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Statement of Vice President Nixon on Tobacco Program, Letter to Senator John Sherman Cooper, Washington, DC

September 07, 1960


U.S. Senate,

Washington, D.C.

DEAR JOHN: I know you will agree with me that the present tobacco program is meeting the needs of tobacco producers and is serving well the purposes for which it was intended. Certainly it is the most successful of the price support programs for the basic farm crops.

We must, of course, recognize that each crop has advantages and problems of its own. The first requirement for any commodity program designed to serve the needs of farmers who depend on a particular crop for their livelihood, it seems to me, is that it be carefully suited to the production patterns, marketing practices, and uses of that particular crop. It must work, and it must have the support of farmers. I believe the present tobacco program meets these tests.

During my service in the House of Representatives in the Senate, and as Vice President, I have observed the united efforts of tobacco growers, their leadership, and their representatives in the Congress, to maintain their program and keep it sound.

For example, I remember your successful fight in the Senate to write fixed 90-percent supports for tobacco into permanent law, an effort in which you were joined by Vice President Barkley, who was then serving in the Senate. Your amendment was included in the Agricultural Act of 1948, and also in that of 1949, for which I voted in the House of Representatives. Then in 1954 - for the first time in any Presidential farm message - President Eisenhower gave special recognition to the tobacco program. Noting the particular nature of tobacco production and marketing, and the ability of tobacco growers to keep production in line with demand, the President at that time recommended continuation of the tobacco program with fixed price supports at 90 percent of parity. Earlier this year I watched with interest the course of the bill you reported from the Committee on Agriculture with Senator Jordan, of North Carolina, which was signed into law by the President, to stabilize price support for tobacco at the 1959 level, with provision for increased supports if farmers' costs rose.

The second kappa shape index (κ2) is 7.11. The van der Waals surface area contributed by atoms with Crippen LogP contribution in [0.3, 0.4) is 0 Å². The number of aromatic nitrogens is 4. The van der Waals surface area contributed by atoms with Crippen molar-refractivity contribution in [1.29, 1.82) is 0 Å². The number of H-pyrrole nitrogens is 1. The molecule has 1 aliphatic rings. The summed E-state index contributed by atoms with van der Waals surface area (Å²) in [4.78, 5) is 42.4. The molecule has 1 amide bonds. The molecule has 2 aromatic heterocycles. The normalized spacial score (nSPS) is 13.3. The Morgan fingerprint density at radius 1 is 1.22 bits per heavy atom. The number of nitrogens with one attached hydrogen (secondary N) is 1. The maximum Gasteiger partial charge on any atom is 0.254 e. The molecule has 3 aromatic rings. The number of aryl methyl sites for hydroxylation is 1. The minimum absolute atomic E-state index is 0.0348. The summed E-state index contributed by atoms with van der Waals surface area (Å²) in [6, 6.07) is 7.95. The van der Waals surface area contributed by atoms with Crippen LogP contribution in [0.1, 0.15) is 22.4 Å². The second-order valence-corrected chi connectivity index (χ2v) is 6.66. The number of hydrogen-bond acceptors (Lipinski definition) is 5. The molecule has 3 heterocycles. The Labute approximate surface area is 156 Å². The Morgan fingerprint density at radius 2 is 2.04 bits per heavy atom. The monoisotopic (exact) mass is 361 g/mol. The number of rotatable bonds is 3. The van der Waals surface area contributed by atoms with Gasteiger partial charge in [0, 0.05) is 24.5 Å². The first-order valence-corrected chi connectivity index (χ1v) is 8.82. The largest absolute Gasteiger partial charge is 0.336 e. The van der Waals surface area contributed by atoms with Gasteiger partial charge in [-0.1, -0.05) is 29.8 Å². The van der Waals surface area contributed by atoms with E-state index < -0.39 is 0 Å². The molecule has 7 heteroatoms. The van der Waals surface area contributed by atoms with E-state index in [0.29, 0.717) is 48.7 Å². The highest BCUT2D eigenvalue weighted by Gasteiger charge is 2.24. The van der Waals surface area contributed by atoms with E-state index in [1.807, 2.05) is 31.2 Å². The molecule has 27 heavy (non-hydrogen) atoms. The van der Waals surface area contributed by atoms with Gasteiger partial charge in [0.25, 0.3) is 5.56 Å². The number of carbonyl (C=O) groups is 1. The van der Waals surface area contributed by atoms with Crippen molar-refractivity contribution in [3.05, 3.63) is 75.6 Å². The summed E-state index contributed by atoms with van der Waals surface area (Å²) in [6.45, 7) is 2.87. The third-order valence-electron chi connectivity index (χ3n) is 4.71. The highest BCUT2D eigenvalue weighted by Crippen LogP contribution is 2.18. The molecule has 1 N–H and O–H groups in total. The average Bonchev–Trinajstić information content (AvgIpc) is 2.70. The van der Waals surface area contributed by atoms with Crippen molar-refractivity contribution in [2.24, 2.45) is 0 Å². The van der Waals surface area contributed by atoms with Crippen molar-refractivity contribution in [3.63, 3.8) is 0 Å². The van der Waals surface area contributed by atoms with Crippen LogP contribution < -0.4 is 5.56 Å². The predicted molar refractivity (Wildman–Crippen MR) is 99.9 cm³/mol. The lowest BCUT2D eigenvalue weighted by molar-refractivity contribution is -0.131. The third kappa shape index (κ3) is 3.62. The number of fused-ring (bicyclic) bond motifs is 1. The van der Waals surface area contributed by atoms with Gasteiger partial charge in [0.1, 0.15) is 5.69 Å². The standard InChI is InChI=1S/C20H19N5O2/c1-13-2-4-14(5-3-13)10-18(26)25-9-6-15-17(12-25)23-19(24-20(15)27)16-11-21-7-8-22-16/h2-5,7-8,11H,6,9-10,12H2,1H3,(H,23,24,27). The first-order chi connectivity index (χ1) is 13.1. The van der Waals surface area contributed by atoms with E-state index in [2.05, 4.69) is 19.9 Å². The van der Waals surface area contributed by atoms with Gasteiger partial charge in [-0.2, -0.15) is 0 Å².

It has, therefore, long been clear to me that the tobacco program is working well and that it has the united support of tobacco growers and other responsible farm leadership, together with bipartisan support in the Congress.

In recent months I have examined all the major farm programs. Since receiving your letter I have made a particular study of the present condition of the tobacco program and have come to the following conclusions:

The tobacco program has not resulted in any substantial loss to the Government nor has it been operated at a heavy cost to taxpayers.

It has had the overwhelming support of the tobacco farmers themselves, as expressed by their votes year after year to continue the program.

In recent years it has resulted in the best prices in history for tobacco growers.

Tobacco growers and their leadership have consistently taken the initiative in recommending any adjustments needed to keep their program sound.

Tobacco growers of the two major cigarette types - flue-cured tobacco grown in the "bright leaf" belts, and burley grown in Kentucky and surrounding States - have steadily reduced surplus supplies each year. They have held production of flue-cured tobacco under use for 4 straight years, and production of burley has been less than disappearance for 6 straight years.

Tobacco contributes nearly $2 billion in Federal revenues each year, double the amount received by growers for their crops.

In short, the present tobacco program has worked to the advantage of farmers, the Government, and consumers.

In view of these facts and the record of responsible leadership by tobacco-State farm organizations, tobacco grower cooperatives, and other tobacco groups, I wish to state now my position on the tobacco program.

I wholly support the present tobacco program, and if elected President, I will recommend that it be continued without change. If improvements or technical modifications, as have been made in the past, appear to be needed in the future, I will depend on the recommendations of tobacco growers, tobacco-State farm organizations, and their representatives in the Congress.

I believe this position is consistent with my view that each crop must have a program best suited to its needs, and I am glad to give my wholehearted and enthusiastic support to this successful farm program.


(Signed) Dick,


Richard Nixon, Statement of Vice President Nixon on Tobacco Program, Letter to Senator John Sherman Cooper, Washington, DC Online by Gerhard Peters and John T. Woolley, The American Presidency Project